Converting my blog to use GitHub Actions

Published on August 21, 2021

As of late I've been doing a lot of work with GitHub Actions, so in an attempt to minimize the number of technologies I'm using in my side projects I've converted this blog to using them for its build and deploy process. Overall, the experience was painless; the only hiccups were things not directly related to GitHub Actions (like forgetting to set the default region for the AWS CLI). The steps were:

  • Move the Git repository of the site from Azure Repos to GitHub, of which the hardest part was remembering how to use git filter-repo to remove some accidental early commits of large binaries, which GitHub doesn't permit.
  • Create the workflow file that builds and deploys the site, which you can see here.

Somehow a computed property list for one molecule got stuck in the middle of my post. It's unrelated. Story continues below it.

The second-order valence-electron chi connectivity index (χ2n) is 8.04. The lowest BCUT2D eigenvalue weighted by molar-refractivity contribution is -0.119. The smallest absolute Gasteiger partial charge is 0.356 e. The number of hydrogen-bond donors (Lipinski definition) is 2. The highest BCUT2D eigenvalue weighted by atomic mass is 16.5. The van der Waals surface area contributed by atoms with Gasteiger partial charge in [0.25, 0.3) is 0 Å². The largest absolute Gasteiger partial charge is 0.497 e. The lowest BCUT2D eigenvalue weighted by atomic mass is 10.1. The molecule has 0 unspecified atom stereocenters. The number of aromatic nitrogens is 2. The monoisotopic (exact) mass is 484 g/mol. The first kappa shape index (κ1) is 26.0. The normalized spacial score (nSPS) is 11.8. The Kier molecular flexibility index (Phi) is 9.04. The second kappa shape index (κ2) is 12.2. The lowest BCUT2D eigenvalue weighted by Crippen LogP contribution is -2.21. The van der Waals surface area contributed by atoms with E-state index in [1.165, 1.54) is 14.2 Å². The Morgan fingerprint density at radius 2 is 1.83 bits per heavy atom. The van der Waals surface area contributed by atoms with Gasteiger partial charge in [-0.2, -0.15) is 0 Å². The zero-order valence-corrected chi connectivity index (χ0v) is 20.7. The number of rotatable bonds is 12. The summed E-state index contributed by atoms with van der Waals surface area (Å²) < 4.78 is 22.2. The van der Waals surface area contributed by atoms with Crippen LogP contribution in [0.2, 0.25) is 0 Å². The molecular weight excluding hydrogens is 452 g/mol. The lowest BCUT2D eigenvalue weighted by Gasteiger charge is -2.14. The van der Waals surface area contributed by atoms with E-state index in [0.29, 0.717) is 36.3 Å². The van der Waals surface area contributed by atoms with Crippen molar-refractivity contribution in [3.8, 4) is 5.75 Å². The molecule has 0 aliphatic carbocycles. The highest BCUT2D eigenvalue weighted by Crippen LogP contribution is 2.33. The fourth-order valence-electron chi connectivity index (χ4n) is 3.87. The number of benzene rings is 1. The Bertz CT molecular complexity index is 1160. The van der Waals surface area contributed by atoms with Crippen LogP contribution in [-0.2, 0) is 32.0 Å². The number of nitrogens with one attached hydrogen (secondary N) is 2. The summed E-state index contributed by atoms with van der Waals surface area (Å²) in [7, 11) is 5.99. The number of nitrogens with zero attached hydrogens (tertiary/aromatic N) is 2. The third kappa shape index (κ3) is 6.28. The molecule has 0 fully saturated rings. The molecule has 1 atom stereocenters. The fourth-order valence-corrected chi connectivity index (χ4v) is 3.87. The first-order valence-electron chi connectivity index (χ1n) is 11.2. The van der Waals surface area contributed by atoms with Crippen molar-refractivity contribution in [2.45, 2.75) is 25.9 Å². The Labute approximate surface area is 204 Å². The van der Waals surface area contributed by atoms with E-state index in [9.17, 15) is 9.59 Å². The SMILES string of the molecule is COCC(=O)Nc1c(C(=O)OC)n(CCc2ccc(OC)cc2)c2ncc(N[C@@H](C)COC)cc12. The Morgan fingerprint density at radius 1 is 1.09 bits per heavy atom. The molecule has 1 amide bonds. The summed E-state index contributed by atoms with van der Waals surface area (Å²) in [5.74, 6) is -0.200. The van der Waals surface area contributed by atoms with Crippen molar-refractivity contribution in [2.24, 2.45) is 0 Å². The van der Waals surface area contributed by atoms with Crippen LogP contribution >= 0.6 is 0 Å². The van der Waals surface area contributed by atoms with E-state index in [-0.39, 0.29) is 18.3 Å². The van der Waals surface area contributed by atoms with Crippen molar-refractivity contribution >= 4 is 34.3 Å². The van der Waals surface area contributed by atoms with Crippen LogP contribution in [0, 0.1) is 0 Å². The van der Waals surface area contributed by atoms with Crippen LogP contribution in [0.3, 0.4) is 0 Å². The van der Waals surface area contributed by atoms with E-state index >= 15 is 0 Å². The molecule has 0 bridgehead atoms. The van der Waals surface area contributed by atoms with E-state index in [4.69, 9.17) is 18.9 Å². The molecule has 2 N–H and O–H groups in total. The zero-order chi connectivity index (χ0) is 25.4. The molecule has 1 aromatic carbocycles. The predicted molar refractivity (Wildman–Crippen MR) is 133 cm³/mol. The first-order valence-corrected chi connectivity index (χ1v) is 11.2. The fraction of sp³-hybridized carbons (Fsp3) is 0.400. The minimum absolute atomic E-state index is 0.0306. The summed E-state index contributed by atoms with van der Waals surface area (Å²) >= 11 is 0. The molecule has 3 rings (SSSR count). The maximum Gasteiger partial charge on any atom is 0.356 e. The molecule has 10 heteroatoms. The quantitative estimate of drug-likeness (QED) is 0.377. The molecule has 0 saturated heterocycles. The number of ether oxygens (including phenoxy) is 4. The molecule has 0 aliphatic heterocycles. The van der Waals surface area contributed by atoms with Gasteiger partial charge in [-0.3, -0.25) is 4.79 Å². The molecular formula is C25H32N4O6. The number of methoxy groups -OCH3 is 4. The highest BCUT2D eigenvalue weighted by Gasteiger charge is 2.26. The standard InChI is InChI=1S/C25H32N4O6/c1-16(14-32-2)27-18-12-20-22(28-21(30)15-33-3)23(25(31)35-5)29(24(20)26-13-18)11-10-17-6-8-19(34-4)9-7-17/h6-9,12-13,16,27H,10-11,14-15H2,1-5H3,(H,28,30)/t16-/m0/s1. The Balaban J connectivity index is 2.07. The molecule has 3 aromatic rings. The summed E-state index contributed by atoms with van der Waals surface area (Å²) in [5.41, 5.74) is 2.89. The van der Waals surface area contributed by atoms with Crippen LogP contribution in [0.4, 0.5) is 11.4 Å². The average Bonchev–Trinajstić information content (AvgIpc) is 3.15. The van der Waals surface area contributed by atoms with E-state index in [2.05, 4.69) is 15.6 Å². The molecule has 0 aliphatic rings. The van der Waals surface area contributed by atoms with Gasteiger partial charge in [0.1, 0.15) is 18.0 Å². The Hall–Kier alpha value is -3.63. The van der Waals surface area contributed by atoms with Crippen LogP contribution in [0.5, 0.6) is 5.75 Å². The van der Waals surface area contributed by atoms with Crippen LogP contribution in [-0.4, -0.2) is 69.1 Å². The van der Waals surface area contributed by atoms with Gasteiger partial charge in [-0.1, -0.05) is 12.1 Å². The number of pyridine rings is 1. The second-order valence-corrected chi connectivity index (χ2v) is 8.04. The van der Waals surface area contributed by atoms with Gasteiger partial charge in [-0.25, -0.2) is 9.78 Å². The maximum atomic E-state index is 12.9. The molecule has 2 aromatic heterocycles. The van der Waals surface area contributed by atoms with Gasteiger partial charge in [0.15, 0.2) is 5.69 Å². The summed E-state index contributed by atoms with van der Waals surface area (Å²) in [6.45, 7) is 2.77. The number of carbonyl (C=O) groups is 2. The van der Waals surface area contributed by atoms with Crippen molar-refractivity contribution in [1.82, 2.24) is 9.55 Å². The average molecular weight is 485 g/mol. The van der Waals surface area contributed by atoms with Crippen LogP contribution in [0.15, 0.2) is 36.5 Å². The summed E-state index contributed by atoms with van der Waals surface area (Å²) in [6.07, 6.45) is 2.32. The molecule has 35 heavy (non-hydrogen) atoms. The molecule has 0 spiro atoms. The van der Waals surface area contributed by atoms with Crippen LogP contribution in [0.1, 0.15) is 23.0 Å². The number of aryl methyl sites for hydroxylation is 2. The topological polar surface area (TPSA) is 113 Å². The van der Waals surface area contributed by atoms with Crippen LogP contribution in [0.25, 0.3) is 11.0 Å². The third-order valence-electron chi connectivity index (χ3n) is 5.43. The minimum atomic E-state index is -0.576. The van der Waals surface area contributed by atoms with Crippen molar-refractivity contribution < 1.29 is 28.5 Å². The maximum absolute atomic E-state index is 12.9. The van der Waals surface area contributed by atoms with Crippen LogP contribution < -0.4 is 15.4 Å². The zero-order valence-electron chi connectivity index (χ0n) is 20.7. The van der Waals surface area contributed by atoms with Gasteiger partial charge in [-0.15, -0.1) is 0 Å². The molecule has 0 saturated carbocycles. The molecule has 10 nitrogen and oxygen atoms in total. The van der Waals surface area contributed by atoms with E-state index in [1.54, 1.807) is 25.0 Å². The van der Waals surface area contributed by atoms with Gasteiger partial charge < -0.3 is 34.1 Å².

• Add two GitHub secrets: one for the AWS access key, and one for the corresponding secret. Both of these are referenced in the workflow, since committing such things directly into source control would be a big old no-no.

After that, everything just, well, worked! I liked how I didn't have to manually set up the job, as one does in working with Azure DevOps; instead the act of pushing the workflow file itself created the Action.

I may look at some additional improvements if time permits (hah!), such as reducing the build time by pre-installing some dependencies on a container image and using that to execute the build.

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